Black and white - My crocheted and knitted pieces lay before me like so many pieces of a puzzle to solved or at least organized. I wondered how I would use the visuals most effectively to draw in perspective readers and to entice them to continue with the posting. I had actually completed writing this newest article last week. However, when I awakened this morning, my self-imposed publishing day, I knew I wanted to link immediately to the title, Knitting and Crocheting in Black and White. I decided to let the pieces, old and new, help me rewrite this newest entry. So the plan is to introduce my wearable art throughout the article as I explain my writing process and move on to showcase individual pieces. Come join me for my journey in black and white.
Which comes first, the project or the blog? Before I started blogging, I thought this question would be easy to answer. I envisioned going through my storage boxes of completed scarves, blankets, cocoons, shawls, headbands, sweaters, and fingerless gloves. I pictured myself taking photos and writing about the crocheting or knitting process that I wanted to share with my readers. However, as I formatted the blog and signed up for 2 years of hosting and domain name, I realized I would have to take a long-term approach if I wanted to have interesting and new ideas to present on a consistent basis. I set an ambitious goal (at least for a newbie) of publishing articles on a weekly basis. This meant I needed content for 52 blogs for the first year. After researching blog marketing ideas and the posts of fellow bloggers, I developed a spread sheet of the year's events, projects, materials, tools, techniques, and designs. As I began writing and publishing I knew I could expand the lists, introduce new ideas, and move topics around.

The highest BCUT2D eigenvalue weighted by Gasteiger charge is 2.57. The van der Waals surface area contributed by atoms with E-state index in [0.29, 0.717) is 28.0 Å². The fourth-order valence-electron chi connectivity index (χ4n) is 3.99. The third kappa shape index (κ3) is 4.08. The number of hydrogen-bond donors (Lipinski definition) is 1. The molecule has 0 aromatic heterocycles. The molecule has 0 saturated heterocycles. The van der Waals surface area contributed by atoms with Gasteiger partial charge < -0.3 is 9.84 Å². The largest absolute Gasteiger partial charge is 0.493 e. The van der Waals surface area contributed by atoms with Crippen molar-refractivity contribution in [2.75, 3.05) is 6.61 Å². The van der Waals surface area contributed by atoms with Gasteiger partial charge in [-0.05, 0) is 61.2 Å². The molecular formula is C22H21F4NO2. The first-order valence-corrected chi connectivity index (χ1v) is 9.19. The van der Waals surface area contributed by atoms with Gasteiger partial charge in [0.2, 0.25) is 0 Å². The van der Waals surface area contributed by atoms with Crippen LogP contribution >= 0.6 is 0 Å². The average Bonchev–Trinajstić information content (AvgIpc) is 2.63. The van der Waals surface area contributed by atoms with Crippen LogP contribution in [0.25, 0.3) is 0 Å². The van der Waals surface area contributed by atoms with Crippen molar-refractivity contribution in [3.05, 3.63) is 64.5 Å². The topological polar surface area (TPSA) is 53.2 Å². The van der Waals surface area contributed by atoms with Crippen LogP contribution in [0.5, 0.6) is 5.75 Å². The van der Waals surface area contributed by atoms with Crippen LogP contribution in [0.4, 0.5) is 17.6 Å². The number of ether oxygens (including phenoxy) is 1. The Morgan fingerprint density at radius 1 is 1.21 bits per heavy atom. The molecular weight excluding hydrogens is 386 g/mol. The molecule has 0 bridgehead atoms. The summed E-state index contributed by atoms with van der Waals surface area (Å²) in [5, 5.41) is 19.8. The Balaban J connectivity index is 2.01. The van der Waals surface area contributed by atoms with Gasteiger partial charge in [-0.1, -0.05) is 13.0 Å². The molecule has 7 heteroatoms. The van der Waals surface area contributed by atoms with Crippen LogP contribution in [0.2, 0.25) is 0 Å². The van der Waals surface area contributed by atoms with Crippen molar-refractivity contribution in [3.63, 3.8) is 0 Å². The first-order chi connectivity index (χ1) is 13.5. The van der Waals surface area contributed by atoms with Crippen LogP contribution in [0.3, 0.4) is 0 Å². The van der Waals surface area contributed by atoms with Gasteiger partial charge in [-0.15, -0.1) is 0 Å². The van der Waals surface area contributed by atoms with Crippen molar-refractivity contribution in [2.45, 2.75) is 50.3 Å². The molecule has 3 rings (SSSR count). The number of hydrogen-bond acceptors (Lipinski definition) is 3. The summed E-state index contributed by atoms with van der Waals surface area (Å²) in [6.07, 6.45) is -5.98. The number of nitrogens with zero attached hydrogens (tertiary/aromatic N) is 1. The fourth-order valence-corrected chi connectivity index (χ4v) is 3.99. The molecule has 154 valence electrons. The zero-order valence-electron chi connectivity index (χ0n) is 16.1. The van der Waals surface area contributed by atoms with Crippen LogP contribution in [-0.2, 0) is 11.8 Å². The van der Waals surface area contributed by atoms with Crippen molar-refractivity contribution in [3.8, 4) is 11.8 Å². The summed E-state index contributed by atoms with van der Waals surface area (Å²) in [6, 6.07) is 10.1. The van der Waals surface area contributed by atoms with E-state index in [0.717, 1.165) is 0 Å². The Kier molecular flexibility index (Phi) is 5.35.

Exploring the themes associated with color, I brainstormed many ideas, but I determined that my first "color" post would be black and its contrast white. My custom clients as well as customers at craft fairs frequently requested black accessories to accompany their indoor or outdoor clothing. Besides black is the color that I wear most frequently. I love the inky color, and black garments, even simple ones, always seem to look so stylish. I also enjoy black and white with a pop of color.
I find it easy to write and develop my knitting and crocheting blogs. I am passionate about these fiber arts, and am eager to earn more. I love sharing my ideas with other knitters and crocheters and expanding my connections in the knitting and crocheting communities. However, knitters and crocheters are visual people. Therefore, I needed projects to photograph. I had some pieces in my storage boxes. Still I needed a few more to round out my idea. Knitting and crocheting projects for each blog idea sure does slow the process down.
Why should I knit and crochet black in the spring and summer? Light is the answer. I can only see the stitches in bright, natural light, and so I prepare my black hats, scarves, and gloves in the spring and summer for fall and winter use. Bright stitch markers and working on a white background will help me with stitch definition and with keeping track of patterns. MY hook or knitting needles are in lighter lighter or contrasting colors. I have see luminescent, battery operated hooks and knitting needles. I can't wait to get a hold of these new tools. They will be fun for crafting outside by the campfire or for riding as a passenger in a darkened car along road trip.